Mar 9, 2015 Düsseldorf / Germany
Technomelt PUR for top-quality edges
PUR hotmelts are becoming more and more popular with the furniture industry. With its Technomelt PUR product range, Henkel has reached a leading position industry-wide in moisture-curing reactive polyurethane hotmelt adhesives. A main focus is edgebanding where the quality of the joint has become a benchmark for modern furniture.
In the furniture market, the surface quality of components made from wood-based materials is a deciding factor for customer acceptance. In addition to décor, color scheme and 3D effects, one of the most important aspects of edgebanding is the exquisite appearance of the joint. And it goes without saying that edges must be durably finished, capable of withstanding all wear and tear.
Edgebanding using reactive polyurethane hotmelts has proved superior to other methods. The numerous technical and visual advantages of hotmelts – high, durable bond strength, resistance to moisture and heat, low application weight ensuring an ultra-thin bond line – make Technomelt PUR the preferred alternative to other methods on the market.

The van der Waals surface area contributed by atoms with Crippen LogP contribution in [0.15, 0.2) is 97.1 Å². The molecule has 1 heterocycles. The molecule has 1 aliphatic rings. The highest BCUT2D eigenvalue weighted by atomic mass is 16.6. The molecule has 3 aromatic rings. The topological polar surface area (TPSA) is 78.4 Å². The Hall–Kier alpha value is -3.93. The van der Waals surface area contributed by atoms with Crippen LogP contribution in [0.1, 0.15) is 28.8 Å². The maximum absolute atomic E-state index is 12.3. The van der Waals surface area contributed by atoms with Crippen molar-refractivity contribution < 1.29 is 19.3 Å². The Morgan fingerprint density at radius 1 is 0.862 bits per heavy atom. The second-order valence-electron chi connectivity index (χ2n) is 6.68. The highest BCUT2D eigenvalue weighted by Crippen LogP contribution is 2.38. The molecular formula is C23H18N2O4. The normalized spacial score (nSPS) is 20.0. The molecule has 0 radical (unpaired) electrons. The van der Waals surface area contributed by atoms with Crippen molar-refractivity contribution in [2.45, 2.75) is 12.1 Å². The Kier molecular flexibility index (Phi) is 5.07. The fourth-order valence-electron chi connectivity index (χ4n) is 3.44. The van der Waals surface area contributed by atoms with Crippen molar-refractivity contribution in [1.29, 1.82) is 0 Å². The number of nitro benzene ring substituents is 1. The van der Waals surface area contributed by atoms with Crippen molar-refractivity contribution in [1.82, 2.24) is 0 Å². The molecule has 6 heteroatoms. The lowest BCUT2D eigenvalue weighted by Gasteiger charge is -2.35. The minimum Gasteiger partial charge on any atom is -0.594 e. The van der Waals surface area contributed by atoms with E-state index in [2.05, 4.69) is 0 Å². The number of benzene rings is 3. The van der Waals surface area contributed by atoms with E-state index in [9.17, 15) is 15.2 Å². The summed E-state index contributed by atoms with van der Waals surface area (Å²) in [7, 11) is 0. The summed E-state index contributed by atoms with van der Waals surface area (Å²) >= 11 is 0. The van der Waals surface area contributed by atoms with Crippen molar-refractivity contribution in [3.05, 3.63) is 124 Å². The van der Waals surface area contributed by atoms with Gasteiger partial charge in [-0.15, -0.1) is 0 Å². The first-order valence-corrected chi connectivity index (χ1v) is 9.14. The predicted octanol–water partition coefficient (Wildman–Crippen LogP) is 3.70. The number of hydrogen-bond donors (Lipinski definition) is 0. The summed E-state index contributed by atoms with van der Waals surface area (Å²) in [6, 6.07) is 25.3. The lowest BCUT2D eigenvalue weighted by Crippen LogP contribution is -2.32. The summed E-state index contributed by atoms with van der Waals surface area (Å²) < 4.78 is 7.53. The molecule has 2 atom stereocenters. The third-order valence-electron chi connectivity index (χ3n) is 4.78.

Manufacturers of kitchen and bathroom cabinets in particular have recognized these advantages and are switching their manufacturing lines to PUR hotmelts. With Technomelt PUR 270/7 G, Henkel has developed an edgebanding adhesive that comes in granules and can therefore be processed immediately in existing production lines with standard melting pots.
Responding to the continuing demand for white furniture fronts, the company has introduced white-colored adhesives to its Technomelt PUR line. Mindful of health and safety, Henkel has also developed PUR ME hotmelts – the suffix “ME” stands for Micro-Emission, and this product group has up to 90% less isocyanate emissions and is therefore exempt from hazard-labeling.
Drawing on long years of experience, Henkel offers its customers a comprehensive range of solutions in PUR adhesives to meet the rising expectations on edgebanding and joints. The Technomelt PUR series has already been used to bond edge bands with a cumulated length of more than one billion meters.